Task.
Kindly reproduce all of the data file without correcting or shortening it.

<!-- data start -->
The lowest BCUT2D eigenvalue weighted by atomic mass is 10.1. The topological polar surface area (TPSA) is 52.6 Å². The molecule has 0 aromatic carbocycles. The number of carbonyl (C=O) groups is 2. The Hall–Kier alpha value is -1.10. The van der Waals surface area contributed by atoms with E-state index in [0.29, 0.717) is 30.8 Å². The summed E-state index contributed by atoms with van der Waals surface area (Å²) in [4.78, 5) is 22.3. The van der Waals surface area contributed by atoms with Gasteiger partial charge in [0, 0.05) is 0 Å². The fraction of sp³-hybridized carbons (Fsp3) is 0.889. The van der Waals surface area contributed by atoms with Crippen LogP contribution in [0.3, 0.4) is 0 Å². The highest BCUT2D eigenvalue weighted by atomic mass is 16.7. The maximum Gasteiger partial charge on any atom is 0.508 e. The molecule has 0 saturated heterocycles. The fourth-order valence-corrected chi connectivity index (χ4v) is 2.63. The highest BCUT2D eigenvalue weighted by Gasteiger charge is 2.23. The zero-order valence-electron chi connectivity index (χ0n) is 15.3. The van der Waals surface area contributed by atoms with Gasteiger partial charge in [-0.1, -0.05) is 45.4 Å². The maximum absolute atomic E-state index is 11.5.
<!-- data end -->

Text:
The lowest BCUT2D eigenvalue weighted by atomic mass is 10.1. The topological polar surface area (TPSA) is 52.6 Å². The molecule has 0 aromatic carbocycles. The number of carbonyl (C=O) groups is 2. The Hall–Kier alpha value is -1.10. The van der Waals surface area contributed by atoms with E-state index in [0.29, 0.717) is 30.8 Å². The summed E-state index contributed by atoms with van der Waals surface area (Å²) in [4.78, 5) is 22.3. The van der Waals surface area contributed by atoms with Gasteiger partial charge in [0, 0.05) is 0 Å². The fraction of sp³-hybridized carbons (Fsp3) is 0.889. The van der Waals surface area contributed by atoms with Crippen LogP contribution in [0.3, 0.4) is 0 Å². The highest BCUT2D eigenvalue weighted by atomic mass is 16.7. The maximum Gasteiger partial charge on any atom is 0.508 e. The molecule has 0 saturated heterocycles. The fourth-order valence-corrected chi connectivity index (χ4v) is 2.63. The highest BCUT2D eigenvalue weighted by Gasteiger charge is 2.23. The zero-order valence-electron chi connectivity index (χ0n) is 15.3. The van der Waals surface area contributed by atoms with Gasteiger partial charge in [-0.1, -0.05) is 45.4 Å². The maximum absolute atomic E-state index is 11.5.